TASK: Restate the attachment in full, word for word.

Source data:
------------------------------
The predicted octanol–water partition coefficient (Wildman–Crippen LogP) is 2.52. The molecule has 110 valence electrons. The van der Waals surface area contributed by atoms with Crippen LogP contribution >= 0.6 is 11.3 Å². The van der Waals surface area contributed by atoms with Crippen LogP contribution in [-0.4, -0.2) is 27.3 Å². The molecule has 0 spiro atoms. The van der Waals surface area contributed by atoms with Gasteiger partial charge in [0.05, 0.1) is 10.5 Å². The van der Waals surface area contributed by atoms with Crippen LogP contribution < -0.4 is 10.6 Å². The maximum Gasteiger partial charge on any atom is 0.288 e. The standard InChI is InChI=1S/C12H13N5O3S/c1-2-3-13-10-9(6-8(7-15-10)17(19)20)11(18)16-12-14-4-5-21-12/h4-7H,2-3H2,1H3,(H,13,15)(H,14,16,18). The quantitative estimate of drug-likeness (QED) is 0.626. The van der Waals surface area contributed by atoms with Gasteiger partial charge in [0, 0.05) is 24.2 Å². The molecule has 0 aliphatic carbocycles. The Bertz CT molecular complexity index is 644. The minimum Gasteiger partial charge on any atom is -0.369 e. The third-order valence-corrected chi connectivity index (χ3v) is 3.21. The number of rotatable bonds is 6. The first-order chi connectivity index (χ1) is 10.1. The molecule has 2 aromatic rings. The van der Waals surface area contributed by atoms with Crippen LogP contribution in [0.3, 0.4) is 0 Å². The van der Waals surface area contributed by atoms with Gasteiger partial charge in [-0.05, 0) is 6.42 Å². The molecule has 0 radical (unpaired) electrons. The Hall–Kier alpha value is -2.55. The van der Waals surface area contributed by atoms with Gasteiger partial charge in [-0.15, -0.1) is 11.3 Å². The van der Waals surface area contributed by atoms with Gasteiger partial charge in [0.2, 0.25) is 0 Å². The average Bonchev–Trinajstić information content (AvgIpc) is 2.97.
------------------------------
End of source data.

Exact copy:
The predicted octanol–water partition coefficient (Wildman–Crippen LogP) is 2.52. The molecule has 110 valence electrons. The van der Waals surface area contributed by atoms with Crippen LogP contribution >= 0.6 is 11.3 Å². The van der Waals surface area contributed by atoms with Crippen LogP contribution in [-0.4, -0.2) is 27.3 Å². The molecule has 0 spiro atoms. The van der Waals surface area contributed by atoms with Gasteiger partial charge in [0.05, 0.1) is 10.5 Å². The van der Waals surface area contributed by atoms with Crippen LogP contribution < -0.4 is 10.6 Å². The maximum Gasteiger partial charge on any atom is 0.288 e. The standard InChI is InChI=1S/C12H13N5O3S/c1-2-3-13-10-9(6-8(7-15-10)17(19)20)11(18)16-12-14-4-5-21-12/h4-7H,2-3H2,1H3,(H,13,15)(H,14,16,18). The quantitative estimate of drug-likeness (QED) is 0.626. The van der Waals surface area contributed by atoms with Gasteiger partial charge in [0, 0.05) is 24.2 Å². The molecule has 0 aliphatic carbocycles. The Bertz CT molecular complexity index is 644. The minimum Gasteiger partial charge on any atom is -0.369 e. The third-order valence-corrected chi connectivity index (χ3v) is 3.21. The number of rotatable bonds is 6. The first-order chi connectivity index (χ1) is 10.1. The molecule has 2 aromatic rings. The van der Waals surface area contributed by atoms with Crippen LogP contribution in [0.3, 0.4) is 0 Å². The van der Waals surface area contributed by atoms with Gasteiger partial charge in [-0.05, 0) is 6.42 Å². The molecule has 0 radical (unpaired) electrons. The Hall–Kier alpha value is -2.55. The van der Waals surface area contributed by atoms with Gasteiger partial charge in [-0.15, -0.1) is 11.3 Å². The van der Waals surface area contributed by atoms with Gasteiger partial charge in [0.2, 0.25) is 0 Å². The average Bonchev–Trinajstić information content (AvgIpc) is 2.97.